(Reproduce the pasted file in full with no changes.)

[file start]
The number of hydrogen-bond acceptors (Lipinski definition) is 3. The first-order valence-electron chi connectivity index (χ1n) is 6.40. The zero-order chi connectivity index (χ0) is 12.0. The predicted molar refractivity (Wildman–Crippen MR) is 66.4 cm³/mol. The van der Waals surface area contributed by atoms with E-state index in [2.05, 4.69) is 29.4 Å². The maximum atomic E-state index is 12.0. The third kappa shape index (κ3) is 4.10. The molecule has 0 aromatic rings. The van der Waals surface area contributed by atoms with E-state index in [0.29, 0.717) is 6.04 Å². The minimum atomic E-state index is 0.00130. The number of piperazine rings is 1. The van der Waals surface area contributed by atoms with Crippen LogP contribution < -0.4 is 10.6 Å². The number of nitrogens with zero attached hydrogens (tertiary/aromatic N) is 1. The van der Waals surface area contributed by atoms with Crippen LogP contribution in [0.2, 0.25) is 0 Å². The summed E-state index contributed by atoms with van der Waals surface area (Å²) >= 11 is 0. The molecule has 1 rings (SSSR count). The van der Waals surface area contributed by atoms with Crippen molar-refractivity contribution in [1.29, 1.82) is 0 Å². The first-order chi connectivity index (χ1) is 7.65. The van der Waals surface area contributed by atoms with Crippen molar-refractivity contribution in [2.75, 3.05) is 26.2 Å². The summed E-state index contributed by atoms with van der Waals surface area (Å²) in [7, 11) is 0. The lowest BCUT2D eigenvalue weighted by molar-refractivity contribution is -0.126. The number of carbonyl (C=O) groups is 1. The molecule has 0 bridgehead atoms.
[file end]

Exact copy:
The number of hydrogen-bond acceptors (Lipinski definition) is 3. The first-order valence-electron chi connectivity index (χ1n) is 6.40. The zero-order chi connectivity index (χ0) is 12.0. The predicted molar refractivity (Wildman–Crippen MR) is 66.4 cm³/mol. The van der Waals surface area contributed by atoms with E-state index in [2.05, 4.69) is 29.4 Å². The maximum atomic E-state index is 12.0. The third kappa shape index (κ3) is 4.10. The molecule has 0 aromatic rings. The van der Waals surface area contributed by atoms with E-state index in [0.29, 0.717) is 6.04 Å². The minimum atomic E-state index is 0.00130. The number of piperazine rings is 1. The van der Waals surface area contributed by atoms with Crippen LogP contribution < -0.4 is 10.6 Å². The number of nitrogens with zero attached hydrogens (tertiary/aromatic N) is 1. The van der Waals surface area contributed by atoms with Crippen LogP contribution in [0.2, 0.25) is 0 Å². The summed E-state index contributed by atoms with van der Waals surface area (Å²) >= 11 is 0. The molecule has 1 rings (SSSR count). The van der Waals surface area contributed by atoms with Crippen molar-refractivity contribution in [1.29, 1.82) is 0 Å². The first-order chi connectivity index (χ1) is 7.65. The van der Waals surface area contributed by atoms with Crippen molar-refractivity contribution in [2.75, 3.05) is 26.2 Å². The summed E-state index contributed by atoms with van der Waals surface area (Å²) in [7, 11) is 0. The lowest BCUT2D eigenvalue weighted by molar-refractivity contribution is -0.126. The number of carbonyl (C=O) groups is 1. The molecule has 0 bridgehead atoms.